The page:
The Shadow Chaser by Dylan Birtolo

At GenCon, Fluffy dragged me into the writer's gallery because there was an author with the same first name as myself. Naturally, I just wanted to see what other Dylan's write like, so I was just as interested as she was. Imagine my surprise when he writes in a similiar genre and theme as I do.

The Shadow Chaser is a 277 page book written by Dylan Birtolo about a man named Darien Yost who finds out that there is more to him that he could ever imagine. The story starts slow, but moves into a fast-paced style that kept me interested until the end; I went to bed late to read as much as I could just because I was so interested in it.

The topic of the book was very enjoyable. I like magic in the "modern" world without turning it into the dark depression of World of Darkness. The sensations of the magic were nice, with a nice attention to the detail that the various characters didn't exactly feel when they were using it, it was more perceptions of others, almost a seeming instead of true transformations. Some of the character traits were reflected in their powers, which also one of those tiny little detail things I look for.

The fight scenes were creative, actually using the traits of the combatants and also reflecting the various changing environments. The difference between the multiple worlds really showed up in the various scenary and also the "feel" of the story, enhanced by the use of italics for the "other" world. That part I enjoyed a lot.

Some minor things stood out as I read it, ignoring the one typo on page 90 since those always get in there.

I frequently got lost on the point of view. In the middle of a section, the view would change from one character to another and there wasn't a good way of indicating that the view had changed; sometimes I would go back to try figuring who was feeling what when.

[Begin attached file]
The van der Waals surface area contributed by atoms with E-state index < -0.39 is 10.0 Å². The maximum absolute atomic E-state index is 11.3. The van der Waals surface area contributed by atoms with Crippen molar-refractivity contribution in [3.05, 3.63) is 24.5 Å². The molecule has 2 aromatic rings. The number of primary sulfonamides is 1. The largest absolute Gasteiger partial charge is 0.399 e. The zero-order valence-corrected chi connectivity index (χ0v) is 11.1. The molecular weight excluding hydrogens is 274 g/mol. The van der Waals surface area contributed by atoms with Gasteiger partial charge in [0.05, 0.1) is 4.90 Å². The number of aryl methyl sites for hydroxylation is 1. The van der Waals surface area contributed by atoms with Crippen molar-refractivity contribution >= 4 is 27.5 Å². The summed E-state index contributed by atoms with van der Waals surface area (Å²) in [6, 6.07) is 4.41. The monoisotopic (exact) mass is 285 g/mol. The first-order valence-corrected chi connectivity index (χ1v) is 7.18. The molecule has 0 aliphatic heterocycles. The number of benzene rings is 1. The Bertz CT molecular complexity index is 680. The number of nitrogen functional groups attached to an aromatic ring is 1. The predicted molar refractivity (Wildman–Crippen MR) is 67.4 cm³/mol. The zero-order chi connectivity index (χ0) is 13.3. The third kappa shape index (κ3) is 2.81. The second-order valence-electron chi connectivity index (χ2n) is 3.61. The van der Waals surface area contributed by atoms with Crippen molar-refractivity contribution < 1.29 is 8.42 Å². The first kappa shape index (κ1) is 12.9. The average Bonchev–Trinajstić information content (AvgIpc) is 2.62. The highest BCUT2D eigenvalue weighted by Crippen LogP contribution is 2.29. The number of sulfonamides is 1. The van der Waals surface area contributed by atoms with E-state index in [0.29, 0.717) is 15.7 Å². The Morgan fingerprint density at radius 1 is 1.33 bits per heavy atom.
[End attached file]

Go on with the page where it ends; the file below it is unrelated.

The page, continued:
As a fast-paced story, it flowed very well, but it also felt rushed. The montage-like scene in the middle, where two of the characters go from little skill to fairly high in skill (in magic for one and rifles in the other) didn't really feel right. If she showed a talents for guns earlier, it would have made more sense than just a sudden surge in skill. It also make it feel like everything was rushed.

The only other thing that stood out was the problem of perfection. The main character has awesome powers and everyone else knows it, but Dylan doesn't explain why. Instead, its just there to drive the story where it could have given the story more depth to explain why everyone knows, including the non-magical person. Contrasting that is that the characters make the wrong conclusion in the story and actually carry it through until the revelation, which made a nice little minor twist.

Despite the main character having these impressive powers, he also has setbacks, which makes the story great. In the story, he has a natural talent, more than most people, but there was still a feeling of danger and he wasn't exactly able to depending on his l33t powers to save him, instead the character protrayed showed a great deal of intelligence.

Overall, I enjoyed the story. The characters have an interesting potential for personalities and also it leaves it open for the "what if" that I always love at the end of stories. Not everything was neatly tied up which I consider one of the best parts of the stories, mainly because it made me think of what happened next.

Fluffy, while not as verbose as me, really enjoyed the story and kept pushing me to read it, because she knew I would enjoy it. And I did. I'm looking forward to the next one, mainly to see how the world develops and the mythology of this tale grows.